Photo: panellists and participants at the Hong Kong launch of the study on May 31, 2019.
There is currently little information available on the impact of home-based production on children or on child rights in general, despite the fact that an estimated 300 million people are thought to be producing goods from their homes. While many homeworkers may work independently and cater to the direct needs of the end-user, a large portion of homework is linked to larger supply chains, where homeworkers act as subcontractors for factories or collection centres, which then enter national or international markets.
Homework in supply chains in general is a sensitive area for many companies due to its informal setting, and so far, very few brands have developed strong solutions for managing homeworkers in their supply chains. They also know very little about the conditions or situations in which the children of homeworkers are growing up and the impact that their parents’ work has on their rights to education, protection and a healthy upbringing.
The aim of this study was to provide data on both the positive and negative impact of home-based work and work in small workshops on child rights and to identify best practices to improve child rights in such settings. The research was initiated by Save the Children and conducted by The Centre (formerly CCR CSR) with the support of Nest.
579 workers with 952 children were interviewed, including interviews with 37 working children and 50 children of homeworkers. Ten international companies were also surveyed. These homeworkers are located in seven countries – China, Bangladesh, India, Indonesia, Myanmar, Malaysia and Vietnam – and the majority (78.8%) work directly from their homes. The others work either in small workshops (18%) or at other people’s homes (3.2%).
The study found that the working conditions, pay and personal protection vary greatly amongst home and small workshop workers, and great differences can be seen between countries, urban and rural areas, products they are producing and whether or not they are producing for the international market. As a result the impact on children also varies greatly, bearing both risks as well as opportunities.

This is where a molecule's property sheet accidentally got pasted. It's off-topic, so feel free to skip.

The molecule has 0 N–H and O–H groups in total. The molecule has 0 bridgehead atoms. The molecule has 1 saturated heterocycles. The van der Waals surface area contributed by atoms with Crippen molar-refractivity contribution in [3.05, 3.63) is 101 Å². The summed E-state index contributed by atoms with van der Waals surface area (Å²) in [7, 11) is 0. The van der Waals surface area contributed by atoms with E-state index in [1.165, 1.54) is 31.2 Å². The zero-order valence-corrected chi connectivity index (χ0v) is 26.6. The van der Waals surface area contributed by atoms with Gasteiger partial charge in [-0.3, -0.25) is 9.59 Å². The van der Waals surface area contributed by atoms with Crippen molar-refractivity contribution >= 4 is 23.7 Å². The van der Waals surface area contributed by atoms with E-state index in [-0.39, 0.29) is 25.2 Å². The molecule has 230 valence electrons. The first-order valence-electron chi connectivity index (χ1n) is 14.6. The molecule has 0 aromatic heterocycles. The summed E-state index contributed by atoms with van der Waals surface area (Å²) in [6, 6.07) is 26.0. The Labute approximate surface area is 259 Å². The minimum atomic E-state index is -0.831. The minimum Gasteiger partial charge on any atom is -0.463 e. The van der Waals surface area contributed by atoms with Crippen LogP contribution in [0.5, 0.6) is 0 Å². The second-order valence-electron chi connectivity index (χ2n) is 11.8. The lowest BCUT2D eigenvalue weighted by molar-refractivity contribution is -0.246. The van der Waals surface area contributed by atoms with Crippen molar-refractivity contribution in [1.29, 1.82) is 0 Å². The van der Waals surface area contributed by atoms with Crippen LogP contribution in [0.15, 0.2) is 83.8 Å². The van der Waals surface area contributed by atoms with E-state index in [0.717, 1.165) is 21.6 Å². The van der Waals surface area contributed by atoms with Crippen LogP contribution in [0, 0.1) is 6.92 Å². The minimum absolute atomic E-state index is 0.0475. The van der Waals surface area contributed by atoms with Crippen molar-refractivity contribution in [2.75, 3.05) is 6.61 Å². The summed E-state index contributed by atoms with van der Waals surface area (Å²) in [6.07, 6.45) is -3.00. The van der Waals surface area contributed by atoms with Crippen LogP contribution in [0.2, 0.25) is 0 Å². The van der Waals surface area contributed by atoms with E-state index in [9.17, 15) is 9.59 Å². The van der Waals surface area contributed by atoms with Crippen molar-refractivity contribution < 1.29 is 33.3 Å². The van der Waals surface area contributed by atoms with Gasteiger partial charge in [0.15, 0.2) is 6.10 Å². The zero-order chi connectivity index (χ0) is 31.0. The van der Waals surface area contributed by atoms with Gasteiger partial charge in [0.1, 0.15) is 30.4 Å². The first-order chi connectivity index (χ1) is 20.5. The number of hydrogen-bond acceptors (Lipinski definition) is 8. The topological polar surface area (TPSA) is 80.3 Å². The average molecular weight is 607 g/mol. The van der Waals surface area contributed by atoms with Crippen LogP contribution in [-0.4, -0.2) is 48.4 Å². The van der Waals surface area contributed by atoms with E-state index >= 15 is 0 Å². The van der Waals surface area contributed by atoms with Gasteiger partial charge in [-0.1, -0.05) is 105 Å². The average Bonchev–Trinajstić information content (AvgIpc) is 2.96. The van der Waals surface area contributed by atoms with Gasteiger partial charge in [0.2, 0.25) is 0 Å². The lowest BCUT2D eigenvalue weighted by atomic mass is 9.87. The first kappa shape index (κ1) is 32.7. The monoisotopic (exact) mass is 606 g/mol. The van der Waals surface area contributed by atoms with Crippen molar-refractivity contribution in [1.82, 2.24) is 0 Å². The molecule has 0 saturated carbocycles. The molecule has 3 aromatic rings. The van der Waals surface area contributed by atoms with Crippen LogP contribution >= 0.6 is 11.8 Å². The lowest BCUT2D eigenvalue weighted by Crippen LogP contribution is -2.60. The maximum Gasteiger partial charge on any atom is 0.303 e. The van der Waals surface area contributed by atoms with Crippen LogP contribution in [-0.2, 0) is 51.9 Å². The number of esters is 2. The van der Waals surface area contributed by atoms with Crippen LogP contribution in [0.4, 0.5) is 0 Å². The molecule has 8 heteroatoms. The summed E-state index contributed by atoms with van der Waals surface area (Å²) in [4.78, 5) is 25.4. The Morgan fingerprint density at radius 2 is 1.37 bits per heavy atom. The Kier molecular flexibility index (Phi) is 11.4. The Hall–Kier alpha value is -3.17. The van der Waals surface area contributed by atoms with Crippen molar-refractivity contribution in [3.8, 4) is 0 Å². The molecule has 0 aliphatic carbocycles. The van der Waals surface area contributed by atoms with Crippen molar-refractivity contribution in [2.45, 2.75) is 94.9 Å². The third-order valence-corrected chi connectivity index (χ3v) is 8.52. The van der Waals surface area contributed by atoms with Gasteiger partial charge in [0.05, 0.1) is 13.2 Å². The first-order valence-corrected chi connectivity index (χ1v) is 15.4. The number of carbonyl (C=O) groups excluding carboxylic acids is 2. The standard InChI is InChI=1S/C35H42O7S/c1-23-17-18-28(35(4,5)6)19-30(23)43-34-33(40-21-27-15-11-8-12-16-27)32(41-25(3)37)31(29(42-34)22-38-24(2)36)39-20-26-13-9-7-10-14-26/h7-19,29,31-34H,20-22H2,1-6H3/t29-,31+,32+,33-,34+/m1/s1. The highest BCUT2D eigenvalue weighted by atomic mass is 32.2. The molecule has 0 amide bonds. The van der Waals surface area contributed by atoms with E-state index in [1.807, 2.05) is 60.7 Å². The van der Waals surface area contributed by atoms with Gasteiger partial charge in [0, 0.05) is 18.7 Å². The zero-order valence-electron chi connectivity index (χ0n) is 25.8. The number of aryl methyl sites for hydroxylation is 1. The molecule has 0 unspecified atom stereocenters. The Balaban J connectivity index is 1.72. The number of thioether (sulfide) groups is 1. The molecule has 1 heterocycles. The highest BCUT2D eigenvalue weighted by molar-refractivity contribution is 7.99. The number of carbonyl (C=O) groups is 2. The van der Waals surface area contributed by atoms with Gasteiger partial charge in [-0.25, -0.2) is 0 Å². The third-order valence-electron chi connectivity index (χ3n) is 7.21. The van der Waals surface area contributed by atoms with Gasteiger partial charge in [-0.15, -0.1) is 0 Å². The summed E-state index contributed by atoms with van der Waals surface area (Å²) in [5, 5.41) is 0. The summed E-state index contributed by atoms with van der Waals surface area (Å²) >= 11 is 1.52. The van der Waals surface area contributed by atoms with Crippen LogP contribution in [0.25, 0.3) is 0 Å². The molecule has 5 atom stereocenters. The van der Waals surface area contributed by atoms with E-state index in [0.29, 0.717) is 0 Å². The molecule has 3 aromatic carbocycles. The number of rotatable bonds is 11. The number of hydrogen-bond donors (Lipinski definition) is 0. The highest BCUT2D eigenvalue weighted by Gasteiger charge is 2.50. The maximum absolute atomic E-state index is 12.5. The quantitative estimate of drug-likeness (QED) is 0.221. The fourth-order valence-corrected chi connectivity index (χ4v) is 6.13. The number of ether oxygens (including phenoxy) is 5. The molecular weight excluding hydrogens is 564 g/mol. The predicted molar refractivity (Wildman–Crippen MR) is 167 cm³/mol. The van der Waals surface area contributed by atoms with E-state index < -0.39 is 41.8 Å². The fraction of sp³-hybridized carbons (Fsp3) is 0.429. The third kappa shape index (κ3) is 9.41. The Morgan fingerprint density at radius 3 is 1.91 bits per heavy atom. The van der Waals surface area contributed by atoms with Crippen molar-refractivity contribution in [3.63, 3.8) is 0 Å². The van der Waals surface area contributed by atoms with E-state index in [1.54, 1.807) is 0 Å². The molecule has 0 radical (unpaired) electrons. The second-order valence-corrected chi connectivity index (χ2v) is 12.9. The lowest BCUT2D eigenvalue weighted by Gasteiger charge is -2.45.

Key challenges identified:
Many buyers have not or have only sporadically identified where and when homeworkers contribute to their production.
The excessive involvement of children is a risk in homeworkers settings. This risk is rooted in the fact that a majority of homeworkers are affected by poverty and that their income is generally very low.
Home-run businesses are less regulated than small workshops, with high risk of forced labour. Working age children need decent job opportunities that comply with special laws and regulations on working hours and protection for young workers.
There is a risk that families are not ready to talk about the involvement of their children, especially in communities who know that their buyers don’t tolerate child labour.
However, the study also found that homework brings opportunities as well:
Homework settings can have some clear benefits for children: they are breastfed longer, are less often left home alone and stay in school longer.
The positive impact of homework however can only offset the intrinsic risks of homework if a proper environment can be guaranteed.
The positive impact of homework seems strongest where homeworkers are visibly integrated in supply chains.
While child labour in all its form should be prevented, honest conversations with homeworkers about the involvement of their children should take place.
In addition to shedding light on much-needed data on child rights in homeworker settings, this study also puts forth numerous recommendations for companies to help kick start long overdue conversations and actions on supporting children in homeworker settings. We hope that this study can be a trigger for creative positive, long-lasting change.
Read/download the full report and infographic on this page. For questions or queries, please contact us.
About the study launch
“In the Interest of the Child? Child Rights and Homeworkers in Textile and Handicraft Supply Chains in Asia” was first launched in Berlin on May 24, 2019 and hosted by Zalando. Over a dozen key company representatives explored ways to create greater visibility and possible monitoring with suppliers within the home-worker setting, as well ways of enhancing a positive impact on child rights in the homeworker setting.
Another launch was held in Hong Kong on May 31, 2019 hosted by The Mills Fabrica. Close to 50 companies attended, exploring everything from visibility & monitoring, challenges & risks, opportunities and collaboration during a breakout session and panel discussion.
The Centre_STC_Child Rights and Homeworkers_Infographic.pdf
The Centre_STC Study on Child Rights and Homeworkers_2019.pdf
2023/03/17Creating Sustainable Supply Chains: Save the Children and The Centre for Child Rights and Business (The Centre) address the German Supply Chain Due Diligence Act (Lieferkettensorgfaltspflichtengesetz) for German-based Companies